Yo La Tengo are one of the most consistently brilliant and longest-running bands in existence today, rivaled only perhaps by Sonic Youth in the longevity-with-strong-artistic-integrity department. They’ve crafted everything from ferocious punk blasts to elegiac orchestral epics, infusing every sound with their signature heartfelt energy.
Beginning as nerdy New Jersey kids spinning out thrashy Velvet Underground-inspired post punk, they’re now elder statesmen with more genre permutations under their collective belt than most entire labels could hope for, much less a single band. This release in particular showcases their penchant for out-there experimentation and a playful sense of the beautifully absurd.
The Sounds of the Sounds of Science features 78 minutes of instrumental music – an entire score written and performed by the band to accompany eight legendary but rarely-seen undersea documentary shorts by influential French avant-garde filmmaker Jean Painlevé.
Originally debuted on stage at the San Francisco Film Festival in April 2001 with the band providing live accompaniment to the films, these pieces echo the films’ haunting surrealist imagery, yet the music is equally evocative on its own, from the dreamy soundscapes of Sea Urchins and How Some Jellyfish Are Born to the harsher, more dissonant moods of Liquid Crystals and The Love Life of The Octopus.
The final track, The Sea Horse, is a sparkling highlight: inspired minimalist structure the likes of which Terry Riley or Steve Reich may blush at, with buzzy Farfisa tones John Cale would jealously covet; a soaring and wistful gust of wind melody flitting above the structure; and all manner of distorted and submerged effects populating the depths. It’s the sort of piece that handily sets me off to sleep on low volume, or makes my heart swell out of my chest when it’s turned up to proper levels, enough to convey the powerful undercurrent of longing and mystery locked deep within.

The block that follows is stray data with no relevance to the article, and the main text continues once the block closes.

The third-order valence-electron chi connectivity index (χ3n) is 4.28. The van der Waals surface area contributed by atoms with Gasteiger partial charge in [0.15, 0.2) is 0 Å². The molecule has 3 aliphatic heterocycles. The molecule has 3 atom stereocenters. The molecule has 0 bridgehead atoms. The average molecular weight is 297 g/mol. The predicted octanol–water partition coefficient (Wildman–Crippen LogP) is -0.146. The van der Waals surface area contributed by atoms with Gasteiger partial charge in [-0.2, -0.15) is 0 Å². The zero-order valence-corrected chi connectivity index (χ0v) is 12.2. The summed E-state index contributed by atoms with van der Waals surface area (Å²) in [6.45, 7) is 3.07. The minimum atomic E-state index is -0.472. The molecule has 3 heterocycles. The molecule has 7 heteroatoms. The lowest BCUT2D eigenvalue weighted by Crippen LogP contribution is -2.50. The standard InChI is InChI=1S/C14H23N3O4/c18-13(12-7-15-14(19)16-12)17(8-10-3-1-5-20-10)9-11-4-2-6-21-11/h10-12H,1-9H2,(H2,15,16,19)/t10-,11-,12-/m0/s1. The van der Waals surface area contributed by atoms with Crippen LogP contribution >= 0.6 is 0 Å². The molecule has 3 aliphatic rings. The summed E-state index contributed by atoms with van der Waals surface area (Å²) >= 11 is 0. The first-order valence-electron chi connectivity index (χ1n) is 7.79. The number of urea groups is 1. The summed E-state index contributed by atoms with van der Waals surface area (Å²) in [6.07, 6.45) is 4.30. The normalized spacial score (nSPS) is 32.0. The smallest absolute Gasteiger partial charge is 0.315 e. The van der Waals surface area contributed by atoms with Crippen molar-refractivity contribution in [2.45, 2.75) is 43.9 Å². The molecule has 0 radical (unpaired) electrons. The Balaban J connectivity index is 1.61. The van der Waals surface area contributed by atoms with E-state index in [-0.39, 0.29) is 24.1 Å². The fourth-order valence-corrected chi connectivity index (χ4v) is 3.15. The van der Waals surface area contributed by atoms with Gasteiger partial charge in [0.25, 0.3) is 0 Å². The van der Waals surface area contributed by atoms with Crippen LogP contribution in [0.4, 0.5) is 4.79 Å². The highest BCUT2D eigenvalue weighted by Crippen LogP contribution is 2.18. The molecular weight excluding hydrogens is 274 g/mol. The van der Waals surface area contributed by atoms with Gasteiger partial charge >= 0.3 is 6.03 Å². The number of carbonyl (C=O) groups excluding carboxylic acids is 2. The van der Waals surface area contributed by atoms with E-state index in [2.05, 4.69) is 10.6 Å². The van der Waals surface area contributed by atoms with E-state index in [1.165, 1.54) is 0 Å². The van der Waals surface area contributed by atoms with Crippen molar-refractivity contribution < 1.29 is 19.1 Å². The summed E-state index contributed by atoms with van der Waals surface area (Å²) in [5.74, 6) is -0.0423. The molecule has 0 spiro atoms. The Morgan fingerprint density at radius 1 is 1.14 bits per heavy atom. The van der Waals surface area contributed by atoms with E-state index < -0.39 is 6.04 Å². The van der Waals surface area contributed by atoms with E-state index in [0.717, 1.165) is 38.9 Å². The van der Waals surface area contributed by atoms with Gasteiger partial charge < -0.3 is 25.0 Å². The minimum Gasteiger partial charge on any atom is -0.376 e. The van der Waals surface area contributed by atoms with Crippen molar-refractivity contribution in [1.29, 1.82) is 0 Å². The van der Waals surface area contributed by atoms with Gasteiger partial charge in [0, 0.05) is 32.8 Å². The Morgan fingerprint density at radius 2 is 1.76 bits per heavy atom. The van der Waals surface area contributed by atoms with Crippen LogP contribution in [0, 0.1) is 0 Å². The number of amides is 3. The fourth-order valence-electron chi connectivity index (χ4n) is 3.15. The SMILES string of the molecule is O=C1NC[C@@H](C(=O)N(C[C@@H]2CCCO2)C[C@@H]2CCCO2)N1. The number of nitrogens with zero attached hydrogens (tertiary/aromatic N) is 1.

In September 2001, the group headed into the studio to lay down the complete score with longtime producer Roger Moutenot. The resulting album also features exquisite cover photos from the films, along with eerie-yet-comforting illustrations by Jim Woodring and Jad Fair.
This entrancing rarity is out of stock at Boomkat, Amazon simply doesn’t carry it, and YLT’s own website store is down for maintenence. BUT I found a copy at discogs marketplace. I’m so thankful to own it, but you can listen right here.